Tomorrow, March 1st marks the beginning of Banana Month at Equal Exchange!
All month the blog will be full of videos, reports, and photos from our various trips visiting our banana partners in Peru. Everyone here is excited to share these beautiful, informative, and fun stories that we’ve been preparing and collecting. It’s our way of sharing the hard work our banana team, farmer partners, and retail partners have been doing this past year. There will also be promotions going on in many of the stores that carry our bananas. This is also our way of showing appreciation to all of you who have been supporting us as we try to build a small farmer banana supply chain in which we can all feel proud and inspired.
Unfortunately, just as the kick-off promotion was about to get started in retail stores across the country, our two banana farmer co-op partners in Peru, APOQ and CEPIBO alerted us to some very difficult news. As you can see from the map below, last week many areas of Peru were hit with some of the worst rainstorms the country has experienced in the past 50 years. The government has declared a state of emergency throughout parts of northern, central, and southern Peru.
Between the heavy rains and subsequent flooding, thousands of hectares of banana, mango and rice production, as well as crops being grown for the local food market, have been destroyed. The mango harvest was entirely wiped out, while banana production is down by 50%. The northern desert area typically receives little rainfall and the soils aren’t accustomed to the heavy storms which saturated the area. Many banana plants are suffering from “Mancha roja”, a red-spotting disease that affects the plants when there is too much moisture, making the bananas unsuitable for the export market. In addition to this loss of fruit, many roads have become impassable, preventing the co-ops from getting the fruit out of the farms.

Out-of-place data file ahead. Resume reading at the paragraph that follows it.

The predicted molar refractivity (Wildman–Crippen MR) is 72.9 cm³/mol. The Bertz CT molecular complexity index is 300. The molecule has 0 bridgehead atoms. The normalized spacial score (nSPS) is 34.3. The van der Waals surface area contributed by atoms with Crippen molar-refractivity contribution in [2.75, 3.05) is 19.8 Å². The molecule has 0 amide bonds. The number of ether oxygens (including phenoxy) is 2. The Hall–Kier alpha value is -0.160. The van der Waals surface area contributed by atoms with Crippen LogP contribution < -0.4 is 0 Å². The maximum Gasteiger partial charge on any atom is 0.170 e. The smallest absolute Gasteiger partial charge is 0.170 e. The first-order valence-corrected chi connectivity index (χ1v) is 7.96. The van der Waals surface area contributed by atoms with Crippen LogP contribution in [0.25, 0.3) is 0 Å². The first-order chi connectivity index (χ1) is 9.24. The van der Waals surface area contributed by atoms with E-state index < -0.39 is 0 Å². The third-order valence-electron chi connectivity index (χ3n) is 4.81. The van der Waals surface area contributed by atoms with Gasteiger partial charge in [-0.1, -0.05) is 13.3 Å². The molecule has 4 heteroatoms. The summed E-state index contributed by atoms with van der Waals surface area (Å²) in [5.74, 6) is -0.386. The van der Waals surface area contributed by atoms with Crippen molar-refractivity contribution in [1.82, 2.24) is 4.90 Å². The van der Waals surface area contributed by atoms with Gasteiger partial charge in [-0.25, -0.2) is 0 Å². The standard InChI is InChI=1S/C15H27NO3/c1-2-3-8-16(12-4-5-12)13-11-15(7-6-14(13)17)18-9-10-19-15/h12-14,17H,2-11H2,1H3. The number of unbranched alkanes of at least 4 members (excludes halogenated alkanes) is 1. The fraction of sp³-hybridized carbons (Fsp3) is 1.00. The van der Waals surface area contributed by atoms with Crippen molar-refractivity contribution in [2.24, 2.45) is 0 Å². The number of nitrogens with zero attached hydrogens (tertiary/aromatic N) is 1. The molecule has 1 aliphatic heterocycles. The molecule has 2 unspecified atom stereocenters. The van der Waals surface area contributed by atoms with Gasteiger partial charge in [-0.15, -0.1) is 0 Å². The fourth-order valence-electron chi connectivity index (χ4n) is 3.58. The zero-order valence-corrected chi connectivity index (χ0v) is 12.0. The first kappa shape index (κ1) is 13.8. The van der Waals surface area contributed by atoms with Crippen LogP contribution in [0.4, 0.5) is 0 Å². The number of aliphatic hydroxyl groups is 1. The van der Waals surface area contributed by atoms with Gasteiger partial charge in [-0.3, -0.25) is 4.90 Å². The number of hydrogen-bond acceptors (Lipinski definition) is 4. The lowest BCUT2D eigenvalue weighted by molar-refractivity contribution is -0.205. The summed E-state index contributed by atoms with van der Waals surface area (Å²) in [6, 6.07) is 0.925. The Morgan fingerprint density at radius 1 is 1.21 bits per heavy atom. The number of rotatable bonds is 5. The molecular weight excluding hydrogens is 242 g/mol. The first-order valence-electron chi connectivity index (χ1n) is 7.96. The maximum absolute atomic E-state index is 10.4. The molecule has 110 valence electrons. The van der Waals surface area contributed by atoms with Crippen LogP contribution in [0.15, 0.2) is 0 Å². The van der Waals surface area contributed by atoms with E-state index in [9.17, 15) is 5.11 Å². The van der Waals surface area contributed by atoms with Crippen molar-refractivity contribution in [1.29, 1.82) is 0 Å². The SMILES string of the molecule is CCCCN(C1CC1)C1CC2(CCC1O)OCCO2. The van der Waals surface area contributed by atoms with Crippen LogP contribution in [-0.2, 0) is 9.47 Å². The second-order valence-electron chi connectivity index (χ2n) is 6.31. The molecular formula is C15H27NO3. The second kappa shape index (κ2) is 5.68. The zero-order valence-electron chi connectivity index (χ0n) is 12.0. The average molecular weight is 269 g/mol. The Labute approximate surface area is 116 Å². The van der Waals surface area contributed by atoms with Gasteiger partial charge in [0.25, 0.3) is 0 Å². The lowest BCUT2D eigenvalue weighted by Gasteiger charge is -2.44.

We will keep you posted about the situation in Peru as we learn more. What does this mean for those of us in the North? The market for organic bananas is tight everywhere right now. This shortage of supply has driven up prices and is making it difficult to find enough bananas to fill all the orders we are receiving from our grocery store partners. Clearly this is frustrating for our retailer partners, especially as they had planned to join with us in promoting the bananas this month. It is also hard on our banana team who have worked so hard to bring these fairly traded small farmer bananas to all of us. So, please be patient with your grocery produce staff if they are short bananas and be especially kind to our banana team, Nicole and Jessica! Stay tuned and keep on supporting authentic fair trade.